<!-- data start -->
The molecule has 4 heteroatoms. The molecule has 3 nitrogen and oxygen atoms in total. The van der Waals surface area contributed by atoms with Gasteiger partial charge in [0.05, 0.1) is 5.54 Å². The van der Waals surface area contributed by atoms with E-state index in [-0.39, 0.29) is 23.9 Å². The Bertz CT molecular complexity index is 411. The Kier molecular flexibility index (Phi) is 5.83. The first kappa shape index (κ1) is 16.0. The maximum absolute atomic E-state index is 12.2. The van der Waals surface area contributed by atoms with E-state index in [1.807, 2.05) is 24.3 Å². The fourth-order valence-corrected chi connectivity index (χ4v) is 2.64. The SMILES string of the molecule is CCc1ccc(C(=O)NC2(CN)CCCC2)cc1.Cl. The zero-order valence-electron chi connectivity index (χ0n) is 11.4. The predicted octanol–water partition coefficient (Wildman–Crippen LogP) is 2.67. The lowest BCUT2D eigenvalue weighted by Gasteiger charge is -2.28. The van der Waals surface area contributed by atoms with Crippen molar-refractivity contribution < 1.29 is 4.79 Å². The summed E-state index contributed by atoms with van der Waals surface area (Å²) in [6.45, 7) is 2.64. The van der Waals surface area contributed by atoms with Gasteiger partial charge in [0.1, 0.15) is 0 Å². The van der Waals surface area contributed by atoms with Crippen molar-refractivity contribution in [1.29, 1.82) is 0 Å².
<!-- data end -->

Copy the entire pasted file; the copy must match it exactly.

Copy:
The molecule has 4 heteroatoms. The molecule has 3 nitrogen and oxygen atoms in total. The van der Waals surface area contributed by atoms with Gasteiger partial charge in [0.05, 0.1) is 5.54 Å². The van der Waals surface area contributed by atoms with E-state index in [-0.39, 0.29) is 23.9 Å². The Bertz CT molecular complexity index is 411. The Kier molecular flexibility index (Phi) is 5.83. The first kappa shape index (κ1) is 16.0. The maximum absolute atomic E-state index is 12.2. The van der Waals surface area contributed by atoms with E-state index in [1.807, 2.05) is 24.3 Å². The fourth-order valence-corrected chi connectivity index (χ4v) is 2.64. The SMILES string of the molecule is CCc1ccc(C(=O)NC2(CN)CCCC2)cc1.Cl. The zero-order valence-electron chi connectivity index (χ0n) is 11.4. The predicted octanol–water partition coefficient (Wildman–Crippen LogP) is 2.67. The lowest BCUT2D eigenvalue weighted by Gasteiger charge is -2.28. The van der Waals surface area contributed by atoms with Crippen molar-refractivity contribution < 1.29 is 4.79 Å². The summed E-state index contributed by atoms with van der Waals surface area (Å²) in [6.45, 7) is 2.64. The van der Waals surface area contributed by atoms with Gasteiger partial charge in [0.1, 0.15) is 0 Å². The van der Waals surface area contributed by atoms with Crippen molar-refractivity contribution in [1.29, 1.82) is 0 Å².